Morrison says: “It’s often caused by medications, such as blood thinners, aspirin, steroids, or anti-inflammatories, such as ibuprofen.”
Blood thinners and anti-inflammatories affect how your platelets work – a part of the blood that helps it clot and stop flowing. Therefore if your blood capillaries burst, it might take a bit longer for the internal bleeding to stop, resulting in a bigger looking bruise.
Your lifestyle can also affect how easily you bruise. Morrison says: “It can be seen after intense exercise, with heavy drinking, or with sun damage (particularly on the backs of hands).”
Let’s break this down – why would these seemingly unrelated factors contribute to bruising? Well, hardcore exercise can weaken your muscles and blood vessels, making it easier for them to burst. It also doesn’t help that if you’re running or cycling you’re more likely to accidentally bash your legs against some equipment.
If you’ve damaged your liver through heavy drinking, there are likely to be fewer platelets in your blood – which has the same effect on bruising as if you were taking blood thinners. And finally, sun damage can weaken blood vessel walls, making it more likely for them to burst.
bruises everywhereeee ☹️ i hereby promise to take my vitamins and sleep early…
— kay (@aguilarmykie) April 12, 2018
Morrison explains: “A lack of certain vitamins can cause easy bruising, notably vitamins C, K, and B12; and also folic acid.”
Vitamins like K help the blood coagulate, so it makes sense that it would affect bruising. Luckily, these things are easily fixed. “It’s worth checking your diet, or taking a multivitamin,” Morrison says.
Bruising is the 2nd most common symptom reported by all #leukaemia patients. If you’re experiencing unexplained bruising, see your GP > https://t.co/ZEfYPunysb pic.twitter.com/WSdCSKsG9v— Leukaemia Care (@LeukaemiaCareUK) February 10, 2018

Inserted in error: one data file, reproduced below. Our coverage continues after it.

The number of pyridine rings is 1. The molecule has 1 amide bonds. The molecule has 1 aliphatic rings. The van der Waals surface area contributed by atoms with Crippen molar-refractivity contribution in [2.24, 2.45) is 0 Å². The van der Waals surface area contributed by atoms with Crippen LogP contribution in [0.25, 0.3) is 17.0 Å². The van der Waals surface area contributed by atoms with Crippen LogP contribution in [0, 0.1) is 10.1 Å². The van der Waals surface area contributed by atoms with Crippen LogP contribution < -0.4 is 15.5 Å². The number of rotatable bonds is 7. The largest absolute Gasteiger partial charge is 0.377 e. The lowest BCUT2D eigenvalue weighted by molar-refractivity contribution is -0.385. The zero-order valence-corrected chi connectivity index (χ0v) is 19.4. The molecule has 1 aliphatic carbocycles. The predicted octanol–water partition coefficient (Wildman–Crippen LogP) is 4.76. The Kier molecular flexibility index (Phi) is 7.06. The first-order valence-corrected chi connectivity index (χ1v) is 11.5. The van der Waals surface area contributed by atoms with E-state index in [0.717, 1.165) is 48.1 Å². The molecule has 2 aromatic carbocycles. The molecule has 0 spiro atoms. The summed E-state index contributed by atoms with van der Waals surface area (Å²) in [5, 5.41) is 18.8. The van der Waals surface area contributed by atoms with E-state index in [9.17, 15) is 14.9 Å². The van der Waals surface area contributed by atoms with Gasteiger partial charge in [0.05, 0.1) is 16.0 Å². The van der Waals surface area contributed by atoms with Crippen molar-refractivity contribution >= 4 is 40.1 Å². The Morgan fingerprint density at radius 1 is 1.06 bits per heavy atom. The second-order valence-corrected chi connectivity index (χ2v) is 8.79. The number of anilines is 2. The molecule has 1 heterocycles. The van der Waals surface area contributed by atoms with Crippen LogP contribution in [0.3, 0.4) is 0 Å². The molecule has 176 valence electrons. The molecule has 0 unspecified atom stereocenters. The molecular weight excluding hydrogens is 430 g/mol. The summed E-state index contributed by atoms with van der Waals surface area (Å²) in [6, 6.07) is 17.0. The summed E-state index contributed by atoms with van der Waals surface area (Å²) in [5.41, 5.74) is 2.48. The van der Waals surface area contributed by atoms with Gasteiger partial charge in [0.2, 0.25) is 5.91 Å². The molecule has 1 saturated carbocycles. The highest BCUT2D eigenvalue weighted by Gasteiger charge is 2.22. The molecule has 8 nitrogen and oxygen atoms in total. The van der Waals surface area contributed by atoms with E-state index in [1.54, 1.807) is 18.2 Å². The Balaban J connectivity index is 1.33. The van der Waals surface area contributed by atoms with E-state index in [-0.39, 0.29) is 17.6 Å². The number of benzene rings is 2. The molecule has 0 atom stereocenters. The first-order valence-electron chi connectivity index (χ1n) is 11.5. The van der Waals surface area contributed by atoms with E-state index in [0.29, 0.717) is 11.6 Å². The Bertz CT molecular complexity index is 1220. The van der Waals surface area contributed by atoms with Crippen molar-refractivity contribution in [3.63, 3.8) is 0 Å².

However, there are also some deeper underlying medical issues that can make you more susceptible to bruising. Morrison says: “Some inherited clotting disorders such as haemophilia or Von Willebrand’s can also cause easy bruising from a young age. These people will probably also have problems with excessive bleeding, and may have affected relatives.”
Bruising is often linked to the amount of platelets in your blood. The condition of not having enough is called thrombocytopenia, and Morrison says: “This can happen temporarily after a viral illness, with certain medications or during pregnancy. Sometimes it’s more serious and needs medical treatment.”
She also says that some types of cancer (such as leukaemia, which affects your blood) can also contribute. Morrison adds: “Rare medical conditions such as Cushings syndrome can cause easy bruising. This is due to too much cortisol (natural steroid) in the body.”
Older people tend to bruise more easily (Thinkstock/PA)
Older people tend to bruise more easily than their younger counterparts. The science behind this is pretty simple – as you get older, your skin and the blood vessels underneath become increasingly fragile and burst more easily.
Morrison says: “If in doubt, see your GP for a check-up. They can examine you and arrange for blood tests if necessary, to rule out anything serious.”
– Press Association
7 reasons why you bruise easily
Why do you bruise?
Bruising normally occurs when the tiny blood vessels under the surface of your skin are ruptured, usually by physical trauma or strain. Blood from the damaged blood cells collects under your skin resulting in discolouration, giving your bruise it’s atypical ‘black and blue’ appearance.
Fortunately, in most cases, bruises are usually caused by minor injuries – stubbing your toe, knocking your knee against a table etc., but occasionally you may notice bruises appearing on your skin and have no memory of how they originated.
Most of the time this can be brushed off as forgetfulness but nevertheless, some people are more susceptible to bruising than others – but why?